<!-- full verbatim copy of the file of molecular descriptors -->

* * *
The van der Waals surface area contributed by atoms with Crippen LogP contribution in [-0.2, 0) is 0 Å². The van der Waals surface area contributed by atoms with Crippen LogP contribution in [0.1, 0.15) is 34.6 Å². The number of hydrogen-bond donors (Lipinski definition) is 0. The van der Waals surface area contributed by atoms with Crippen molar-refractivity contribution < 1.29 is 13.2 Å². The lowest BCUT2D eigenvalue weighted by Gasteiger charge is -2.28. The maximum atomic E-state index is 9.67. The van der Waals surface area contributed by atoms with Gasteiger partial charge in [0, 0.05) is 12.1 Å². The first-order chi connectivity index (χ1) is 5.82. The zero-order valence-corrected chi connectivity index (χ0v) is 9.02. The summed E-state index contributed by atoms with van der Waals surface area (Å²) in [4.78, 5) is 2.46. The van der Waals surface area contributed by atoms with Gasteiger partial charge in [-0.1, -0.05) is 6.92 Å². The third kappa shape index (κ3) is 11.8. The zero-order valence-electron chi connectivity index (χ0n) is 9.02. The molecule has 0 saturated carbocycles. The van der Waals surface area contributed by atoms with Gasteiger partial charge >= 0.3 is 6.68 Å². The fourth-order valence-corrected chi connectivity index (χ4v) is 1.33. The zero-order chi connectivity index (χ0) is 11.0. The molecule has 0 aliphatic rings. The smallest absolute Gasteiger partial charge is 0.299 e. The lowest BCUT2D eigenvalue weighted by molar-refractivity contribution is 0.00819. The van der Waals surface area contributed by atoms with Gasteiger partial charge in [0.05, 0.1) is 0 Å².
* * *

The van der Waals surface area contributed by atoms with Crippen LogP contribution in [-0.2, 0) is 0 Å². The van der Waals surface area contributed by atoms with Crippen LogP contribution in [0.1, 0.15) is 34.6 Å². The number of hydrogen-bond donors (Lipinski definition) is 0. The van der Waals surface area contributed by atoms with Crippen molar-refractivity contribution < 1.29 is 13.2 Å². The lowest BCUT2D eigenvalue weighted by Gasteiger charge is -2.28. The maximum atomic E-state index is 9.67. The van der Waals surface area contributed by atoms with Gasteiger partial charge in [0, 0.05) is 12.1 Å². The first-order chi connectivity index (χ1) is 5.82. The zero-order valence-corrected chi connectivity index (χ0v) is 9.02. The summed E-state index contributed by atoms with van der Waals surface area (Å²) in [4.78, 5) is 2.46. The van der Waals surface area contributed by atoms with Gasteiger partial charge in [-0.1, -0.05) is 6.92 Å². The third kappa shape index (κ3) is 11.8. The zero-order valence-electron chi connectivity index (χ0n) is 9.02. The molecule has 0 saturated carbocycles. The van der Waals surface area contributed by atoms with Gasteiger partial charge >= 0.3 is 6.68 Å². The fourth-order valence-corrected chi connectivity index (χ4v) is 1.33. The zero-order chi connectivity index (χ0) is 11.0. The molecule has 0 aliphatic rings. The smallest absolute Gasteiger partial charge is 0.299 e. The lowest BCUT2D eigenvalue weighted by molar-refractivity contribution is 0.00819. The van der Waals surface area contributed by atoms with Gasteiger partial charge in [0.05, 0.1) is 0 Å².